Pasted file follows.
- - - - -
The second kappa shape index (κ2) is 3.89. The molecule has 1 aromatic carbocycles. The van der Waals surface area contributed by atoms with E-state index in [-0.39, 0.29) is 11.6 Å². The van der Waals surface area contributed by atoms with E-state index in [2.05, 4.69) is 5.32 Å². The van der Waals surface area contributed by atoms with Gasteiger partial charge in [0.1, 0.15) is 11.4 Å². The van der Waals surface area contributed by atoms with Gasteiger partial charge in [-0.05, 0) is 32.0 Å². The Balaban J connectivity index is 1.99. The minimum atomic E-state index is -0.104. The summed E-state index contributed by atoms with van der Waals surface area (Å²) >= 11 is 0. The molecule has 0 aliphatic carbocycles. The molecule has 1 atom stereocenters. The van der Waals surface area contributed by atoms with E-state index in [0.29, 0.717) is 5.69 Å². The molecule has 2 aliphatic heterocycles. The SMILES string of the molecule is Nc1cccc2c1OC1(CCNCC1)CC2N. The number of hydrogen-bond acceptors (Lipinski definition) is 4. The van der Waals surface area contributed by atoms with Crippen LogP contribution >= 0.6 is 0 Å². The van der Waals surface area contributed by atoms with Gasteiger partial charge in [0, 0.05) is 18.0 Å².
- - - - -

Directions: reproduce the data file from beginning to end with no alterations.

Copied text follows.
The second kappa shape index (κ2) is 3.89. The molecule has 1 aromatic carbocycles. The van der Waals surface area contributed by atoms with E-state index in [-0.39, 0.29) is 11.6 Å². The van der Waals surface area contributed by atoms with E-state index in [2.05, 4.69) is 5.32 Å². The van der Waals surface area contributed by atoms with Gasteiger partial charge in [0.1, 0.15) is 11.4 Å². The van der Waals surface area contributed by atoms with Gasteiger partial charge in [-0.05, 0) is 32.0 Å². The Balaban J connectivity index is 1.99. The minimum atomic E-state index is -0.104. The summed E-state index contributed by atoms with van der Waals surface area (Å²) >= 11 is 0. The molecule has 0 aliphatic carbocycles. The molecule has 1 atom stereocenters. The van der Waals surface area contributed by atoms with E-state index in [0.29, 0.717) is 5.69 Å². The molecule has 2 aliphatic heterocycles. The SMILES string of the molecule is Nc1cccc2c1OC1(CCNCC1)CC2N. The number of hydrogen-bond acceptors (Lipinski definition) is 4. The van der Waals surface area contributed by atoms with Crippen LogP contribution >= 0.6 is 0 Å². The van der Waals surface area contributed by atoms with Gasteiger partial charge in [0, 0.05) is 18.0 Å².